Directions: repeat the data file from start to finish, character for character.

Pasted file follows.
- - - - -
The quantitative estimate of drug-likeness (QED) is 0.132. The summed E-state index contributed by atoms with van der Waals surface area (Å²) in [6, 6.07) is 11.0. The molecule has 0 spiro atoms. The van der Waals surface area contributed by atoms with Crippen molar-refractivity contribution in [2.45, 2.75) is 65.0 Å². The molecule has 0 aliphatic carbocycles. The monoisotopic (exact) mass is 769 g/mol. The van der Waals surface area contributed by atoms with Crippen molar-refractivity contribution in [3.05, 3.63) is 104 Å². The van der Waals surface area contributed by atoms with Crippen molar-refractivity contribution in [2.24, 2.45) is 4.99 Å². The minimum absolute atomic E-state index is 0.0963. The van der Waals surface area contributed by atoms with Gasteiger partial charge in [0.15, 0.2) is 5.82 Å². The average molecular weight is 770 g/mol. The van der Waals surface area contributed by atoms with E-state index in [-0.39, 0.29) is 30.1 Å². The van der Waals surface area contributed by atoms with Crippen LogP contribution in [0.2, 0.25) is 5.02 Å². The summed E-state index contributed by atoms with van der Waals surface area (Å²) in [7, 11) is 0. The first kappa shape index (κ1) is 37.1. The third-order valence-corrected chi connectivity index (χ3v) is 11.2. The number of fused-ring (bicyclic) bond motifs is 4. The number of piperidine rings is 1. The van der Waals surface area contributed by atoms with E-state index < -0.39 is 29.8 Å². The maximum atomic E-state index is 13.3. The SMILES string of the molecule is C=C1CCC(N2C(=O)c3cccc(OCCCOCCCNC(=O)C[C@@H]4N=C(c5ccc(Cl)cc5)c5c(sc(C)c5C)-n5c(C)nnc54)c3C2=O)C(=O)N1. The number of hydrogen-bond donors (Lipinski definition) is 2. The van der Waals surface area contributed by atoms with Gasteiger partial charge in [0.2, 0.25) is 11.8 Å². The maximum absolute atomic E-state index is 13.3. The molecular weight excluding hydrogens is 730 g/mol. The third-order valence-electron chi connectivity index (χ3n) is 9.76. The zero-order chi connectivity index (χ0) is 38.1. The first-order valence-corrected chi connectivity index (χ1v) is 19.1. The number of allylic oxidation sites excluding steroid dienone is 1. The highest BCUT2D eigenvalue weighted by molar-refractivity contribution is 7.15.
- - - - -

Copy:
The quantitative estimate of drug-likeness (QED) is 0.132. The summed E-state index contributed by atoms with van der Waals surface area (Å²) in [6, 6.07) is 11.0. The molecule has 0 spiro atoms. The van der Waals surface area contributed by atoms with Crippen molar-refractivity contribution in [2.45, 2.75) is 65.0 Å². The molecule has 0 aliphatic carbocycles. The monoisotopic (exact) mass is 769 g/mol. The van der Waals surface area contributed by atoms with Crippen molar-refractivity contribution in [3.05, 3.63) is 104 Å². The van der Waals surface area contributed by atoms with Crippen molar-refractivity contribution in [2.24, 2.45) is 4.99 Å². The minimum absolute atomic E-state index is 0.0963. The van der Waals surface area contributed by atoms with Gasteiger partial charge in [0.15, 0.2) is 5.82 Å². The average molecular weight is 770 g/mol. The van der Waals surface area contributed by atoms with E-state index in [-0.39, 0.29) is 30.1 Å². The van der Waals surface area contributed by atoms with Crippen LogP contribution in [0.2, 0.25) is 5.02 Å². The summed E-state index contributed by atoms with van der Waals surface area (Å²) in [7, 11) is 0. The first kappa shape index (κ1) is 37.1. The third-order valence-corrected chi connectivity index (χ3v) is 11.2. The number of fused-ring (bicyclic) bond motifs is 4. The number of piperidine rings is 1. The van der Waals surface area contributed by atoms with E-state index < -0.39 is 29.8 Å². The maximum atomic E-state index is 13.3. The SMILES string of the molecule is C=C1CCC(N2C(=O)c3cccc(OCCCOCCCNC(=O)C[C@@H]4N=C(c5ccc(Cl)cc5)c5c(sc(C)c5C)-n5c(C)nnc54)c3C2=O)C(=O)N1. The number of hydrogen-bond donors (Lipinski definition) is 2. The van der Waals surface area contributed by atoms with Gasteiger partial charge in [0.2, 0.25) is 11.8 Å². The maximum absolute atomic E-state index is 13.3. The molecular weight excluding hydrogens is 730 g/mol. The third-order valence-electron chi connectivity index (χ3n) is 9.76. The zero-order chi connectivity index (χ0) is 38.1. The first-order valence-corrected chi connectivity index (χ1v) is 19.1. The number of allylic oxidation sites excluding steroid dienone is 1. The highest BCUT2D eigenvalue weighted by molar-refractivity contribution is 7.15.